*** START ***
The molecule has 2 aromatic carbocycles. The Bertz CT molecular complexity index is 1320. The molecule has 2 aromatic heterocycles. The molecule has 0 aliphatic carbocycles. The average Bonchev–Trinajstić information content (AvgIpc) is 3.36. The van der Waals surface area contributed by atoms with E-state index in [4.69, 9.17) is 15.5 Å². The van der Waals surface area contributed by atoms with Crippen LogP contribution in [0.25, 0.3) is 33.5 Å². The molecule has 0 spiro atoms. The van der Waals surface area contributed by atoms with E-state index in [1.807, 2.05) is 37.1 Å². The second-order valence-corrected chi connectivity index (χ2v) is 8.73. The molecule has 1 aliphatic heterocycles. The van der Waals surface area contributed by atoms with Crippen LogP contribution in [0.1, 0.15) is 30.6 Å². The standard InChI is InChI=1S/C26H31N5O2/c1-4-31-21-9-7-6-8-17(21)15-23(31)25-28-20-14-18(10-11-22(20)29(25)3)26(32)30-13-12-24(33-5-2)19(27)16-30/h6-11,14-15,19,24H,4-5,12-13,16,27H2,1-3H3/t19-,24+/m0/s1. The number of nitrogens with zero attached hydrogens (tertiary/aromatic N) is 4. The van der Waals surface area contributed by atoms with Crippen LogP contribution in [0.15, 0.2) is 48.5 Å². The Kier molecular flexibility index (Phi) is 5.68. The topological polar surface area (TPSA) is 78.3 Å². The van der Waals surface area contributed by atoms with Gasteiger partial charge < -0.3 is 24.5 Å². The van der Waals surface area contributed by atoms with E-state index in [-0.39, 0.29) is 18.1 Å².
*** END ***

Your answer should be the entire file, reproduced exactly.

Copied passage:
The molecule has 2 aromatic carbocycles. The Bertz CT molecular complexity index is 1320. The molecule has 2 aromatic heterocycles. The molecule has 0 aliphatic carbocycles. The average Bonchev–Trinajstić information content (AvgIpc) is 3.36. The van der Waals surface area contributed by atoms with E-state index in [4.69, 9.17) is 15.5 Å². The van der Waals surface area contributed by atoms with Crippen LogP contribution in [0.25, 0.3) is 33.5 Å². The molecule has 0 spiro atoms. The van der Waals surface area contributed by atoms with E-state index in [1.807, 2.05) is 37.1 Å². The second-order valence-corrected chi connectivity index (χ2v) is 8.73. The molecule has 1 aliphatic heterocycles. The van der Waals surface area contributed by atoms with Crippen LogP contribution in [0.1, 0.15) is 30.6 Å². The standard InChI is InChI=1S/C26H31N5O2/c1-4-31-21-9-7-6-8-17(21)15-23(31)25-28-20-14-18(10-11-22(20)29(25)3)26(32)30-13-12-24(33-5-2)19(27)16-30/h6-11,14-15,19,24H,4-5,12-13,16,27H2,1-3H3/t19-,24+/m0/s1. The number of nitrogens with zero attached hydrogens (tertiary/aromatic N) is 4. The van der Waals surface area contributed by atoms with Crippen LogP contribution in [0.15, 0.2) is 48.5 Å². The Kier molecular flexibility index (Phi) is 5.68. The topological polar surface area (TPSA) is 78.3 Å². The van der Waals surface area contributed by atoms with Gasteiger partial charge < -0.3 is 24.5 Å². The van der Waals surface area contributed by atoms with E-state index in [-0.39, 0.29) is 18.1 Å².